I remember hearing about the Gulf War Syndrome when I was a kid. There were fears Iraq had employed chemical weapons that were causing things like chronic fatigue, rashes, hair loss, muscle pain, and neurological / neuropsychological signs. We had won the war, but there seemed to be fear in the back of everyone’s minds that the worst was yet to come.
Then, it disappeared. I didn’t hear anything about it. I was young and not particularly active in seeking out news on this sort of thing, but clearly I would have heard something if it turned out hundreds of thousands of soldiers were suffering from the effects of chemical weapons.
On the contrary, it appears people still don’t know what the deal is. Some people think the whole thing is made up. The government’s website says the evidence is unclear, but a huge report released in 2008 by the federally mandated Research Advisory Committee on Gulf War Veterans’ Illnesses states: 25% of the 697,000 Persian Gulf veterans have the condition and the evidence leaves no question “Persian Gulf War illness is a real condition with real causes and serious consequences for affected veterans.”
One interesting portion of the government report is more than 25 pages investigating vaccines and vaccine adjuvants. There is a good amount of information there on one of these adjuvants: squalene. Apparently, a number of studies have been done investigating the correlation between squalene antibodies and Gulf War Syndrome issues – most notably one in 2000 by Dr. Asa and Tulane University. The government report notes many points that both support and detract from the correlation in that study, but in the end still concludes:
The Asa/Tulane studies may have correctly identified excess rates of squalene antibodies in ill veterans, whether or not they were caused by vaccines, by vaccine contamination, or by clandestine use of an unapproved adjuvant. It is important to determine whether the observed association between squalene antibodies and Gulf War illness is supported, or refuted, by more definitive research.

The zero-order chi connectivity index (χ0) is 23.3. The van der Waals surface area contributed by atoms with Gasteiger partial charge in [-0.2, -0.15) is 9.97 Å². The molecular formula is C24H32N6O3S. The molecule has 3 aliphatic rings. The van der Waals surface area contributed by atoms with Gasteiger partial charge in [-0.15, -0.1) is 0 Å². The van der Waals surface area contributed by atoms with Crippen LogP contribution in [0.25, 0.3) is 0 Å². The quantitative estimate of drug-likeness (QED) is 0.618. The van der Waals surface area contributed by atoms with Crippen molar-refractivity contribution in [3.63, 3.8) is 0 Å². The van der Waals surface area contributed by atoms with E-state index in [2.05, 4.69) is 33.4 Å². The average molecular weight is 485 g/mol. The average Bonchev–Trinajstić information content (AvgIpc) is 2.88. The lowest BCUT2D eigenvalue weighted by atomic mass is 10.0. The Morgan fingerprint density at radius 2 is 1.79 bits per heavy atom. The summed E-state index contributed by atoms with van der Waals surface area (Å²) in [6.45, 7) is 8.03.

Now that the swine flu vaccine is making the rounds, people are taking different positions on the use of squalene. Canada has included squalene in their H1N1 vaccines – and some there are making the claim that the squalene links to the Gulf War Syndrome “have been shown to be false.” I found conflicting information on whether or not there will be squalene in the U.S.-distributed vaccines, but it’s clear some think it could make the vaccine more dangerous than the flu it is supposed to protect against.
And then you have the World Health Organization saying things like, “The absence of significant vaccine-related adverse events following [over 22 million] doses suggests that squalene in vaccines has no significant risk.” With so many potential long-term adverse effects (e.g., arthritis, alzheimers, diabetes) and without studies available, how can they feel comfortable making that sort of claim? (It reminds me of an insert I recently read the insert accompanying a diptheria/tetanus vaccine, where the practitioner was advised of many potentially serious side effects – and to not administer the vaccine if the patient had experienced any of them in the past. That’s it. Where does that leave those being vaccinated for the first time? And what if the serious consequences take longer than a few months to show themselves?)
Maybe I’m missing something, but it seems to me the door is still very much open…
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